So, Everett's continued studies as a musician, theorist and scholar led him to appreciate the complexity of the Beatles' music more and more. "Initially, there was some resistance in academia to my wanting to write a dissertation on the Beatles, or teach a class about their music, but as the years have passed, it's become a thriving field of study. There are many music theorists who now bring examples of rock to their traditional theory classes."
Everett has also taught classes on the music of Paul Simon, Steely Dan, Wilco, and other pop / rock bands / artists who have "created music worthy of study and that is interesting to talk about."
In his "Analysis of the Beatles" class, "we talk about their music from a musical standpoint," says Everett. "We discus the melodic construction, how the melodies relate to each other, the formal construction, the way rhythm patterns are repeated, the relationship between verses, choruses and solos....Plus, we get into the recording technology they used, and the advancements that occured in studio recording, due to their use of electronics, and the way they composed in the studio."
The class is open to music majors and non-majors alike. "There are a lot of students here who aren't music majors but are very involved in music—they may be in bands, or write their own music, or just listen to a lot of music," remarks Everett. "So, even though they might not have consciously thought through how the music was put together, my idea is to help them learn more about why they like the music they like—which in turn, I think, gives them more appreciation for that music, and for music generally."
Everett's next Beatles book will be aimed at non-musicians. (Although, he points out that many non-musician Beatles fans have read his first two books, and have "written to me and said they got a lot out of them, and just skipped over the parts they didn't understand," he says with a laugh.)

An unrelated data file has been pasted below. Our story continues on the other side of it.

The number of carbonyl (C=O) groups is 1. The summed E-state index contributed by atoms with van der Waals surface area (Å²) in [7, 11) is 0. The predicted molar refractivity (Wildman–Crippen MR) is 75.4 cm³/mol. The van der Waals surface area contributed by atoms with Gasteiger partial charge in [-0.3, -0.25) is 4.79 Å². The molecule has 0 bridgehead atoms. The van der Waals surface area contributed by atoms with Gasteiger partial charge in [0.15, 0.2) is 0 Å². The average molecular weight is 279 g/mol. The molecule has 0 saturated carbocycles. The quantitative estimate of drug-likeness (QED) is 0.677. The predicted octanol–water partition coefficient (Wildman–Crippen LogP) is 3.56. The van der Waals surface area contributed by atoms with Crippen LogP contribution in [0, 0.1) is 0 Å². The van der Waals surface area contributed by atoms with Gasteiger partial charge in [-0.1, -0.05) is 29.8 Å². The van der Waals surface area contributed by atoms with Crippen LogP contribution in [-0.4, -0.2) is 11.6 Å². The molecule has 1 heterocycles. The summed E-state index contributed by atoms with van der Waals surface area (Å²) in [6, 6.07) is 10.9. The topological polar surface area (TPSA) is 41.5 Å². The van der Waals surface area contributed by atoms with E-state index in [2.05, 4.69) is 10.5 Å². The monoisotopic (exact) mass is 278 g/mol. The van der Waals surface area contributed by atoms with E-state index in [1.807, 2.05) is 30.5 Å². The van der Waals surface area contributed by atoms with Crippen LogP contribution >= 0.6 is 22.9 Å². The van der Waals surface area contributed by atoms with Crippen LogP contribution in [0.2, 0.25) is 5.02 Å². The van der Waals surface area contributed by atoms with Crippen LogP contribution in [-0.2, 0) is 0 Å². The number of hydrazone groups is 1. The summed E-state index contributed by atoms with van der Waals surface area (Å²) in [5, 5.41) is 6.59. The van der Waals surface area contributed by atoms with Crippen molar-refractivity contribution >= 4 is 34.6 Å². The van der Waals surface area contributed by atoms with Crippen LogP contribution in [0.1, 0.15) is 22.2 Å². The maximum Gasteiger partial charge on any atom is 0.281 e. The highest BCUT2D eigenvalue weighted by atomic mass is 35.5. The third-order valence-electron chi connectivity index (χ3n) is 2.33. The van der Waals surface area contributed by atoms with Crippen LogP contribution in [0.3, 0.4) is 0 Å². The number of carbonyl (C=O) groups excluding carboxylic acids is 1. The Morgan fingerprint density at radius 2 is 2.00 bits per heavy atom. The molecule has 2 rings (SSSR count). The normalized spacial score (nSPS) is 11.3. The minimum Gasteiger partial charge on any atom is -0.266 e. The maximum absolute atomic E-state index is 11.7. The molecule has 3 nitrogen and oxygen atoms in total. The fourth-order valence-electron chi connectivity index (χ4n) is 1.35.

For this next Beatles tome, "I want to write a series of essays on various Beatles topics. I have one idea for a chapter that will discuss the Beatles' other influences, besides pop/rock artists. I could probably write 15 pages on how Bach influenced them. For example, Paul has talked about hearing a performance of the Brandenberg Concertos on TV, and that he wanted a trumpet player to do something like that on 'Penny Lane.'"
Everett also wants to devote an essay to the Beatles' use of the drone element. "It's easy to talk about the drone on (the very trippy) 'Tomorrow Never Knows,' but there were subtler uses of the drone, like John's guitar part on 'Ticket to Ride'—or on 'Now Your Bird Can Sing', where John just played a single chord, over and over."
Everett's Beatles scholarship is such that the members of the Fab Faux—the stellar Beatles tribute band that has performed in Ann Arbor three times in the last three years, most recently in mid-April—have cited his Beatles books as being very helpful to them, in terms of knowing what guitars, basses and amps the Beatles used on specific songs.
Everett visited with the Faux when they came to town in 2011, and again a couple of weeks ago. "They really are a great bunch of people," Everett says. "We had animated conversations about the Beatles' harmonies, guitar playing, drumming and recording techniques. They love talking Beatles and can do so with more knowledge than anyone I know. I always enjoy talking with excellent musicians, and they really love being in Ann Arbor. They thought the audience was fantastic."
Kevin Ransom is a freelance writer who covers music for AnnArbor.com. He can be reached at KevinRansom10@aol.com.